Journey Back to West Point 65 Years Later Rekindles Vivid Memories


(Wednesday, June 11, 2008 6:10 AM EDT)

Arlington resident Jim Frankosky and 15 members of his family recently traveled New York. But it wasn't to see the regular, old tourist attractions. The destination was West Point for Frankosky's 65th reunion.

The North Dakota native entered the United States Military Academy at 20 years old in 1939, graduating with 409 classmates as part of a program that was accelerated due to World War II.

Members of his class received flight training much earlier than most other classes.

“About half of our class volunteered for flight training in 1942,” Frankosky said. “Our class was special. We had wings before we were commissioned as second lieutenants.”

Of the 409 in the Class of '43, 98 are alive today, and 25 of those attended the 65th reunion. Members of the classes of 1933, 1938, 1948, 1953 and 1958 also were present, including the oldest living graduate (Class of '33), who will be 100 years old in October.

The three-day reunion, held on the West Point campus, included a memorial service, a class banquet, meal with the current cadets and numerous other events.

Even though the opportunity to visit the academy and his former classmates is not one that Frankosky would give up, the experience was bittersweet.

“It leads to a lot of pleasant memories, but also sad things,” he said. “Both of my roommates were killed in World War II, one in flight training and the other in a P-47 over France.”

(A total of 44 members of the Class of 1943 lost their lives in World War II.)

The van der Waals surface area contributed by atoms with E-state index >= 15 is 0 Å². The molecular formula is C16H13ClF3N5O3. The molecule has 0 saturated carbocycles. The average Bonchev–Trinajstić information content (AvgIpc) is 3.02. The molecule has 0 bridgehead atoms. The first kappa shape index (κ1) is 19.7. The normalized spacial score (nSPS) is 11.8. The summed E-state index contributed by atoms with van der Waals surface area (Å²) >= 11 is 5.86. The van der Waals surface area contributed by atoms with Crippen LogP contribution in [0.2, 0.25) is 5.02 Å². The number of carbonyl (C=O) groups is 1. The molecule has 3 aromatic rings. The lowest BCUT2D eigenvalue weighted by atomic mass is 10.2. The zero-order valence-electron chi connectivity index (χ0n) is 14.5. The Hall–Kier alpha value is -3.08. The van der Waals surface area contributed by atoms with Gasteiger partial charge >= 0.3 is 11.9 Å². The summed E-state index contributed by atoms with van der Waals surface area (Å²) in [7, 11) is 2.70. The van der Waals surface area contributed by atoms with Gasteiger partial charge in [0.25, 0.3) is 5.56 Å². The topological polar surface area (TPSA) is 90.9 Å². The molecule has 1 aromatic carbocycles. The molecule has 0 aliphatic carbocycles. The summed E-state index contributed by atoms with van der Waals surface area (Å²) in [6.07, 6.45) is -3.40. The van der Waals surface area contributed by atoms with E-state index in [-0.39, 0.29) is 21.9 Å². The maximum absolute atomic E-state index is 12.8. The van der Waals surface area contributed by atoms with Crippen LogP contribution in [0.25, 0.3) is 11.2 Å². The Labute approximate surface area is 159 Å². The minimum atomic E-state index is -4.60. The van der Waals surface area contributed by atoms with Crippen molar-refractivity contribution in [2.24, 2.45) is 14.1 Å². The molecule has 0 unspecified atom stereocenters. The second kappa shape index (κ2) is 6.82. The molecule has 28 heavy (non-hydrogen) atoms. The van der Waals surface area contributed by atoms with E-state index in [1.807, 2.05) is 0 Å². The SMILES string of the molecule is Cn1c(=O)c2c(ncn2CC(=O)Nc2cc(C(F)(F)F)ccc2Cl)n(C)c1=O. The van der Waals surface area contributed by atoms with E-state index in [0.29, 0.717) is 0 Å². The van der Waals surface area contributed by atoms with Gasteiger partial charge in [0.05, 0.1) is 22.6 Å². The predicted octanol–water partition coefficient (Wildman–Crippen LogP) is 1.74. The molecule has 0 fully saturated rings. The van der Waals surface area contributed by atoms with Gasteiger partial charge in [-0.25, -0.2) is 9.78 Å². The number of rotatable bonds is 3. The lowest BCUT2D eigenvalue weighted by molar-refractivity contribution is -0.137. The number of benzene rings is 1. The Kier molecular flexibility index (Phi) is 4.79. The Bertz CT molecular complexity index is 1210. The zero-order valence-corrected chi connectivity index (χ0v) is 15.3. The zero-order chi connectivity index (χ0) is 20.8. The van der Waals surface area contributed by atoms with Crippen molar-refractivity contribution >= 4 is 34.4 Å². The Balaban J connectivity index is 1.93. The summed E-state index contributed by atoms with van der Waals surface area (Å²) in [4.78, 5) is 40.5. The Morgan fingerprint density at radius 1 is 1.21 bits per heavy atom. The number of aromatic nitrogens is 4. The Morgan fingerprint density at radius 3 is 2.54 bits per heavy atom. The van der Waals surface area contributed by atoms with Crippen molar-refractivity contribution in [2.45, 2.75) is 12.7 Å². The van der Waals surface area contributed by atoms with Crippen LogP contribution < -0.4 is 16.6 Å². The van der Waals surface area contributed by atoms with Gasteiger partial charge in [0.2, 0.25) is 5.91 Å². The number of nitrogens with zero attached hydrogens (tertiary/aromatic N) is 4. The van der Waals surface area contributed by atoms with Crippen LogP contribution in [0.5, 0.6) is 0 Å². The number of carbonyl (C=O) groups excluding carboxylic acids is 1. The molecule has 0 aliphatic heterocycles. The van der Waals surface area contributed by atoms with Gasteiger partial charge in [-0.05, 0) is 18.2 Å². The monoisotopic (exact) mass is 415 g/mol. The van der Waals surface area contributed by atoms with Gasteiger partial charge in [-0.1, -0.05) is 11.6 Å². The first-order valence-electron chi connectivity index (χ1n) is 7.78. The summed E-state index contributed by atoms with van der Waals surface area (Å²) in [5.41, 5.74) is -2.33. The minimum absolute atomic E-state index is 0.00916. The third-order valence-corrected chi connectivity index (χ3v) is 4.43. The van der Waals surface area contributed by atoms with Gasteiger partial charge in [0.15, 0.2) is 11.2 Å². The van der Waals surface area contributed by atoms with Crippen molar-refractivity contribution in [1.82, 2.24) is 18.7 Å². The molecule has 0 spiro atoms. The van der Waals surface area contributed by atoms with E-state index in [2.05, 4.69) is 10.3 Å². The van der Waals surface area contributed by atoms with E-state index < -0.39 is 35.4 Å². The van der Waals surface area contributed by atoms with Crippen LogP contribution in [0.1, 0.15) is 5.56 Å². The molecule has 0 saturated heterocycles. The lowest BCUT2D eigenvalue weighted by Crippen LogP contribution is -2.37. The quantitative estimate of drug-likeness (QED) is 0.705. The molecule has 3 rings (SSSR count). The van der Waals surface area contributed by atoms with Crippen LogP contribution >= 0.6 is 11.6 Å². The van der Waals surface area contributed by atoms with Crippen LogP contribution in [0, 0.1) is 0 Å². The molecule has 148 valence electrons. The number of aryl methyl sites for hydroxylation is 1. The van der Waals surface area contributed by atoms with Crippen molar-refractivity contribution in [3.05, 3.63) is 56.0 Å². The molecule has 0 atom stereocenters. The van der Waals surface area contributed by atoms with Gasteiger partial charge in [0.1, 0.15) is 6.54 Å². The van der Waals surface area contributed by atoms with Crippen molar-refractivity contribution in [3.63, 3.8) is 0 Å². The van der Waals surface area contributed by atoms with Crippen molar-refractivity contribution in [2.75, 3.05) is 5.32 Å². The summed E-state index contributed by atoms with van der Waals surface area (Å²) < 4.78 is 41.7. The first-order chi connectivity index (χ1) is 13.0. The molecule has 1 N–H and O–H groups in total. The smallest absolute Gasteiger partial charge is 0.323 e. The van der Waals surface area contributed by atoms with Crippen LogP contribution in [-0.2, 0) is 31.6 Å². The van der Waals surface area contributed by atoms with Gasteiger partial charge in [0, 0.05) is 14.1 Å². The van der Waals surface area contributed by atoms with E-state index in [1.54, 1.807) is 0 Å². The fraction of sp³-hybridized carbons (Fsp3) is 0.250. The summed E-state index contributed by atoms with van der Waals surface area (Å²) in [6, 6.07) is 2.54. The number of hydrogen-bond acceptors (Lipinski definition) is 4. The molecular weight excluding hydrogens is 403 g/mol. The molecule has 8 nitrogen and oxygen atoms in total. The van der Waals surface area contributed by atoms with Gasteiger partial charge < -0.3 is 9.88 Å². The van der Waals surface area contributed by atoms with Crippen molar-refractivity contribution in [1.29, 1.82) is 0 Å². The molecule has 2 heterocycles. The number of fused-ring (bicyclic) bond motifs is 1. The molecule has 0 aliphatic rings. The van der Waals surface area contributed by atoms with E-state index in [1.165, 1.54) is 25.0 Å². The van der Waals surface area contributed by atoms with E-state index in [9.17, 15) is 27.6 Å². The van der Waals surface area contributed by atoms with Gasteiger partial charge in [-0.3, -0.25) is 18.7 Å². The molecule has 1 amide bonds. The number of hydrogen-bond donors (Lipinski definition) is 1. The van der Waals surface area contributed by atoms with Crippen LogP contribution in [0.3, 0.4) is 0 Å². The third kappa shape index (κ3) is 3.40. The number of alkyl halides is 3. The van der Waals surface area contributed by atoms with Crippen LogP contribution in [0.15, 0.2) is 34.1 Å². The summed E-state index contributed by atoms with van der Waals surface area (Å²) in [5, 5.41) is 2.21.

During the war, Frankosky flew B-17 bombers out of England on bombing missions over Germany. Later assignments included time in Spain from 1954-57 and the Philippines from 1971-73, where he served as deputy commander of the 13th Air Force during the Vietnam War.

Frankoski retired as a major general in the Air Force in 1973, a few days after celebrating 30 years in the military.

Although it's been more than 65 years since Frankosky and his classmates have been in school together, they have kept in touch.

“Of course, there's always telling war stories, but we talk about everything,” he said. “Now we mostly talk about our families.”

After leaving the military, Frankosky worked on foreign-policy issues until he fully retired in 1986. He credits his success in the private sector and in life overall to his time at West Point.

“For most of us [attending West Point] was a life-changing experience,” he said. “You get an education and military training you can't get anywhere else.”

Jim Frankosky of Arlington is a member of the United States Military Academy's Class of 1943. He retired as a major general in the U.S. Air Force.
(Photo by Kristen Armstrong)

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